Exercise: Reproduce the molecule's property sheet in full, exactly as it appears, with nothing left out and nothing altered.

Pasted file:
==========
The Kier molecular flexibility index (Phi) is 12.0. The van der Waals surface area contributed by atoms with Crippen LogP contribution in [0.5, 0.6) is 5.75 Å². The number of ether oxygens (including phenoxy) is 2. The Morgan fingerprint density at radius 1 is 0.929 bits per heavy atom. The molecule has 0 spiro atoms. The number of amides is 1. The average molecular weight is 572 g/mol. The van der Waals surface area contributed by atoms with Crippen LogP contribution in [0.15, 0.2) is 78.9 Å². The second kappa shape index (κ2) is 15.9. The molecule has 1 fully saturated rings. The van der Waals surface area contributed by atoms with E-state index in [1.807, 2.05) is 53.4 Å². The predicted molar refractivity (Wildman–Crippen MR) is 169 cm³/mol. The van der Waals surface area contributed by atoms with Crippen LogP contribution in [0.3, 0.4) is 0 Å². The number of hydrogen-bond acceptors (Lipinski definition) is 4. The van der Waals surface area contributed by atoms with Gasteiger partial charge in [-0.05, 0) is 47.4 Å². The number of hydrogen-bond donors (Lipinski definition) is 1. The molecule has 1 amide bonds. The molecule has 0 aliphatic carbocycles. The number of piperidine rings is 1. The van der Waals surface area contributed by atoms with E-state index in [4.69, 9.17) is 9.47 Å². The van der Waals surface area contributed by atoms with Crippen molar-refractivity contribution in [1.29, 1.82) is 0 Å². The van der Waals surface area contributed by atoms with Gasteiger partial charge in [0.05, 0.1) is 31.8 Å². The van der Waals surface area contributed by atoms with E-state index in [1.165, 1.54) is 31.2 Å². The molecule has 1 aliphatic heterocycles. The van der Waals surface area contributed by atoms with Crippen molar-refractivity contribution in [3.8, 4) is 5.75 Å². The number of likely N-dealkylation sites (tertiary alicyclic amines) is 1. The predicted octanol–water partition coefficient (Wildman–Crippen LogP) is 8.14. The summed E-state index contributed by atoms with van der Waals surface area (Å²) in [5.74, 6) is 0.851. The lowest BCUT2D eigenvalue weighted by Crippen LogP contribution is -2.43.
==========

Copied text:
The Kier molecular flexibility index (Phi) is 12.0. The van der Waals surface area contributed by atoms with Crippen LogP contribution in [0.5, 0.6) is 5.75 Å². The number of ether oxygens (including phenoxy) is 2. The Morgan fingerprint density at radius 1 is 0.929 bits per heavy atom. The molecule has 0 spiro atoms. The number of amides is 1. The average molecular weight is 572 g/mol. The van der Waals surface area contributed by atoms with Crippen LogP contribution in [0.15, 0.2) is 78.9 Å². The second kappa shape index (κ2) is 15.9. The molecule has 1 fully saturated rings. The van der Waals surface area contributed by atoms with E-state index in [1.807, 2.05) is 53.4 Å². The predicted molar refractivity (Wildman–Crippen MR) is 169 cm³/mol. The van der Waals surface area contributed by atoms with Crippen LogP contribution in [0.3, 0.4) is 0 Å². The number of hydrogen-bond acceptors (Lipinski definition) is 4. The van der Waals surface area contributed by atoms with Gasteiger partial charge in [-0.05, 0) is 47.4 Å². The number of hydrogen-bond donors (Lipinski definition) is 1. The molecule has 1 amide bonds. The molecule has 0 aliphatic carbocycles. The number of piperidine rings is 1. The van der Waals surface area contributed by atoms with E-state index in [4.69, 9.17) is 9.47 Å². The van der Waals surface area contributed by atoms with Crippen molar-refractivity contribution in [1.29, 1.82) is 0 Å². The van der Waals surface area contributed by atoms with Gasteiger partial charge in [0.05, 0.1) is 31.8 Å². The van der Waals surface area contributed by atoms with E-state index in [1.165, 1.54) is 31.2 Å². The molecule has 1 aliphatic heterocycles. The van der Waals surface area contributed by atoms with Crippen molar-refractivity contribution in [3.8, 4) is 5.75 Å². The number of likely N-dealkylation sites (tertiary alicyclic amines) is 1. The predicted octanol–water partition coefficient (Wildman–Crippen LogP) is 8.14. The summed E-state index contributed by atoms with van der Waals surface area (Å²) in [5.74, 6) is 0.851. The lowest BCUT2D eigenvalue weighted by Crippen LogP contribution is -2.43.